A general sense of pessimism prevails in the queer community about being able to find committed, monogamous relationships. And, contrary to prevailing notions, many from the gay community still hold long-term, monogamous relationships as the golden standard. This largely stems from the fact that other types of relationships are rarely heard of in a traditional society like India that gives paramount importance to heteronormative constructs such as marriage and childbirth. Finding a “good husband or wife” for their children and “settling them down” in life is the top priority in the long checklist of Indian parents. It is a preoccupation that is faithfully reproduced in popular cinema and culture. Any alternative way of approaching life is entirely absent.
It is thus unsurprising but still distressing to see how many gay and bisexual men opt for heterosexual marriage simply because of parental pressure and societal respectability. For many, the option to come out as queer is simply unavailable because of socioeconomic factors that do not allow them to leave home, and a very real fear for their lives due to the risk of violence and abuse from family and society. In fact, the scepticism among gay men about finding a long-term partner also arises from having observed numerous instances where men in same-sex relationships are forced to abandon their partners to marry women and lead fake heterosexual lives.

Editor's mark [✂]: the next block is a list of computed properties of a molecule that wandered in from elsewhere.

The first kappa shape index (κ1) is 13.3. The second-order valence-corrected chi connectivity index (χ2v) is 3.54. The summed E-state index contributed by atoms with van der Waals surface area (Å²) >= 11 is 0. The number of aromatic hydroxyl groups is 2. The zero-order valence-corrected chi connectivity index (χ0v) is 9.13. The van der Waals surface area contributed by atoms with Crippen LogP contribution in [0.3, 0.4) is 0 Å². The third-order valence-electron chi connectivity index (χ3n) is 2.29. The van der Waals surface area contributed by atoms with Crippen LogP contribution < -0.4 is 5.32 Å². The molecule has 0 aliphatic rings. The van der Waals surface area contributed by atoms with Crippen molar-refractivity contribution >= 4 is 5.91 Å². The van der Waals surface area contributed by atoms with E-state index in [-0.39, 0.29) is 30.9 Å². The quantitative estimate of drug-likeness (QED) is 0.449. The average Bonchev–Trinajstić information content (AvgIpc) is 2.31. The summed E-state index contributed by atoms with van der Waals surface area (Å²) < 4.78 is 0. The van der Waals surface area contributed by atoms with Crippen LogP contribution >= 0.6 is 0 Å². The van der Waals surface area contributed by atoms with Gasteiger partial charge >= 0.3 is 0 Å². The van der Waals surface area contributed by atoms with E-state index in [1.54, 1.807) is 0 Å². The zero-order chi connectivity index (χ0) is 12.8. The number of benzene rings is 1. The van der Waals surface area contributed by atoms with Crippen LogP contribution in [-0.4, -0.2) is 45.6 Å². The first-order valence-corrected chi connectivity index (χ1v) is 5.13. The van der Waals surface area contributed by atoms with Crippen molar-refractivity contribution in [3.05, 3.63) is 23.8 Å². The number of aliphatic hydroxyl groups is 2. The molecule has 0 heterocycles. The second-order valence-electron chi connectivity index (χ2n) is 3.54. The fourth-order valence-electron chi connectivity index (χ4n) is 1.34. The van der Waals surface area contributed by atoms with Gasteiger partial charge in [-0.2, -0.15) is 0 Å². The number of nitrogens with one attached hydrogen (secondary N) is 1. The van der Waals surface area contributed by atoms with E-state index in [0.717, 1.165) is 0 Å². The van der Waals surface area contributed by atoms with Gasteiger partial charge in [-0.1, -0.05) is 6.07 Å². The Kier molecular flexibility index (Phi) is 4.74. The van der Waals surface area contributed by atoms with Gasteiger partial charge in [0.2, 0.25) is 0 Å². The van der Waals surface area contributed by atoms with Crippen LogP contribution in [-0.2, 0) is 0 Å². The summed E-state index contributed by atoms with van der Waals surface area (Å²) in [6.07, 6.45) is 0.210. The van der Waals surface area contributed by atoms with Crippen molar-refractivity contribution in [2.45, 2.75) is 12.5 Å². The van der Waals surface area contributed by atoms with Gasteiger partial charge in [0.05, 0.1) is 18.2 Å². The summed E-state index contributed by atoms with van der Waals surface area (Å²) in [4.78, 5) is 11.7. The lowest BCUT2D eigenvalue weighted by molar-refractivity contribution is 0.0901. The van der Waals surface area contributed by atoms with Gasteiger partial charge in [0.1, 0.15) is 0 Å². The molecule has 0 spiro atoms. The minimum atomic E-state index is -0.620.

Vikram, however, approaches this problem from a different angle. He says that monogamy is highly overrated and questions the rationale behind a major section of the queer community wanting to live a life that has supposedly worked out well for heterosexual people. “In my opinion,” he says, “aping the heterosexual way of life in queer relationships is not going to help. I am not finding fault with that way of life. I am just saying it is not for everyone. These days young people are exploring many types of romantic partnerships, from friends with benefits to open relationships to consensual polyamory. Some choose not to find a stable partner and live by themselves. These are as valid as monogamous relationships and it is up to us to prove to mainstream society that there are other ways of leading life.”